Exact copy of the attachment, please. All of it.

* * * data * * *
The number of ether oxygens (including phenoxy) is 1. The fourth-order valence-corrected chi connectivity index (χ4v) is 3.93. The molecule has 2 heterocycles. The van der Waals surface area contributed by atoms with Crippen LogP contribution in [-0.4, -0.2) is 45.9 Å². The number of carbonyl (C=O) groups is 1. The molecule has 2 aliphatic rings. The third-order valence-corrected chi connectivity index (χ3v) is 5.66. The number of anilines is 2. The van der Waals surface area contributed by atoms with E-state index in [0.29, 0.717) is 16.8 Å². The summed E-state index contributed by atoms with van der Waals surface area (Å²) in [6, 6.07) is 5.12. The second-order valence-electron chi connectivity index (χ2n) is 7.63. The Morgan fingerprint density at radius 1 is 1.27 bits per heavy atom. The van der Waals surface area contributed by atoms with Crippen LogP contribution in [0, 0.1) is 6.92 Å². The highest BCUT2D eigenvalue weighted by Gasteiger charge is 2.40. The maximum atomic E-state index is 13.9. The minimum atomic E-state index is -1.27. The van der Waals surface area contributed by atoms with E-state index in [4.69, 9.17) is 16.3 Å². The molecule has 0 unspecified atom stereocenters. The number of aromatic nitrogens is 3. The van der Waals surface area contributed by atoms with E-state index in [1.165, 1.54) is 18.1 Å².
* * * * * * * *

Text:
The number of ether oxygens (including phenoxy) is 1. The fourth-order valence-corrected chi connectivity index (χ4v) is 3.93. The molecule has 2 heterocycles. The van der Waals surface area contributed by atoms with Crippen LogP contribution in [-0.4, -0.2) is 45.9 Å². The number of carbonyl (C=O) groups is 1. The molecule has 2 aliphatic rings. The third-order valence-corrected chi connectivity index (χ3v) is 5.66. The number of anilines is 2. The van der Waals surface area contributed by atoms with E-state index in [0.29, 0.717) is 16.8 Å². The summed E-state index contributed by atoms with van der Waals surface area (Å²) in [6, 6.07) is 5.12. The second-order valence-electron chi connectivity index (χ2n) is 7.63. The Morgan fingerprint density at radius 1 is 1.27 bits per heavy atom. The van der Waals surface area contributed by atoms with Crippen LogP contribution in [0, 0.1) is 6.92 Å². The highest BCUT2D eigenvalue weighted by Gasteiger charge is 2.40. The maximum atomic E-state index is 13.9. The minimum atomic E-state index is -1.27. The van der Waals surface area contributed by atoms with E-state index in [4.69, 9.17) is 16.3 Å². The molecule has 0 unspecified atom stereocenters. The number of aromatic nitrogens is 3. The van der Waals surface area contributed by atoms with E-state index in [1.165, 1.54) is 18.1 Å².